Rice can help in controlling obesity, as long as you’re eating the right color. A study shows that germinated waxy black rice can reduce the impact of a high-fat diet by preventing the accumulation of fat in the liver.
White rice, the most commonly consumed variety of the grain, has a somewhat unsavory reputation. With a glycemic score of 64, eating a lot of it is considered a risk factor in Type 2 diabetes. There are even studies that link it to an increased risk of hypertension and metabolic syndrome. In short, it’s not the food you would recommend to people trying to lose weight.
Black rice is considered a healthier variety than white rice. The ancient Chinese believed eating it improved the kidneys, stomach, and liver, which made it the favorite of nobility. It had such a considerable value that common folks were forbidden from growing or eating it. Because of this, black rice became known as “forbidden rice.”
Centuries later, black rice is anything but forbidden. In fact, health enthusiasts are now encouraging its consumption for the following reasons:
It is nutritious – The characteristic color of black rice comes from anthocyanins, the same plant pigments that give blueberries their deep hue. Anthocyanins are powerful antioxidants linked to multiple heart and brain-related benefits. Compared to white rice, black rice also has more protein and detoxifying phytochemicals.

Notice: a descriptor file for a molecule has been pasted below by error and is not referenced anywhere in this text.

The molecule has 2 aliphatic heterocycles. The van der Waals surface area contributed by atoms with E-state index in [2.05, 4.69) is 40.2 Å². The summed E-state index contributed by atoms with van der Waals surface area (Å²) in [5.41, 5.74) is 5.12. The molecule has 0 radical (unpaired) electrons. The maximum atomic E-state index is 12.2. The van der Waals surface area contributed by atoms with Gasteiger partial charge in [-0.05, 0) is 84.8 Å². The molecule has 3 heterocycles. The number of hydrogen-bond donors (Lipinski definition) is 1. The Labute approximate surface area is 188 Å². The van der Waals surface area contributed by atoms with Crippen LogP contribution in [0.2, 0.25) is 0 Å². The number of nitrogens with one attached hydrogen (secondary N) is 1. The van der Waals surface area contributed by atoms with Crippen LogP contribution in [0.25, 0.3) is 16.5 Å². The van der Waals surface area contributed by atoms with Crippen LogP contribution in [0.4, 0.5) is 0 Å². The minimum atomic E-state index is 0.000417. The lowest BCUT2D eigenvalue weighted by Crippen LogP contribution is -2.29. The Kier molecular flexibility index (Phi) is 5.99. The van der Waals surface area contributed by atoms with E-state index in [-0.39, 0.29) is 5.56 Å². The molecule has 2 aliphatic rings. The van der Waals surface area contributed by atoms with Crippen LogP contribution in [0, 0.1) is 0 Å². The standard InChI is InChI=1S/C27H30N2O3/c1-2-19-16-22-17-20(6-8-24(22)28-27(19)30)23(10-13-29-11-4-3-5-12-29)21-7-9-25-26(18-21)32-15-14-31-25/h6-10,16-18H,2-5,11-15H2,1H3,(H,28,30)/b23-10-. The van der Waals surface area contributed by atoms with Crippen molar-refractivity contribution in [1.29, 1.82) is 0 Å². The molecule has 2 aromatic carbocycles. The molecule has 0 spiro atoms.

It has little sugar – With a GI score of only 42.3, lower even than brown rice’s 44, black rice is considered low-glycemic. For this reason, it is considered to be a much healthier option for diabetics than white rice.
It has plenty of fiber – Dietary fiber performs different roles in the body. Your digestive system cannot fully digest it, so it becomes food for the friendly bacteria in your gut. It also slows down the metabolism of sugar, preventing the rapid spikes in blood glucose levels that cause Type 2 diabetes. Finally, it helps you stay full longer, which is one reason black rice is considered good for weight loss.
But as a study, published in the Journal of Medicinal Food, has proven, the anti-obesity effects of black rice go beyond its high fiber content. In the animal study, the researchers proved that supplementation with black rice can inhibit the accumulation of fats in the liver, even in mice fed with a high-fat diet. Forbidden rice also reduces triglyceride and low-density lipoprotein (LDL) cholesterol levels while increasing high-density lipoprotein (HDL) levels. High LDL and triglyceride and low HDL concentrations are commonly observed in obese individuals and are risk factors in heart disease.
The researchers concluded that black rice does have anti-obesity effects because of its ability to reduce the accumulation of and promote the breakdown of fat.
Adding black rice to your diet
One of the winning qualities of white rice is that you can cook it as simply as possible (just boil it, and you’re good to go) and it will go well with virtually anything. This versatility is not lost in black rice. You can prepare it in so many different ways and get its health benefits in the process.
As a salad – Cereals don’t always make it to salad bowls, but the chewy consistency and mild flavor of black rice make it an ideal ingredient for a beautiful and delicious salad. This recipe combines black rice, Brussels sprouts, edamame, and pomegranate seeds to create a nutritionally complete dish.
As risotto – You can revamp white rice classics and give them a dark and nutritious twist. This risotto recipe, for instance, uses black rice instead of white. The addition of golden butternut squash and white burrata makes this dish a creamy, healthy, and soulful gastric delight.
As dessert – Healthy foods make for great desserts, too. This pudding recipe combines black and white rice to create contrasting hues unified by the creamy and earthy flavor of coconut milk.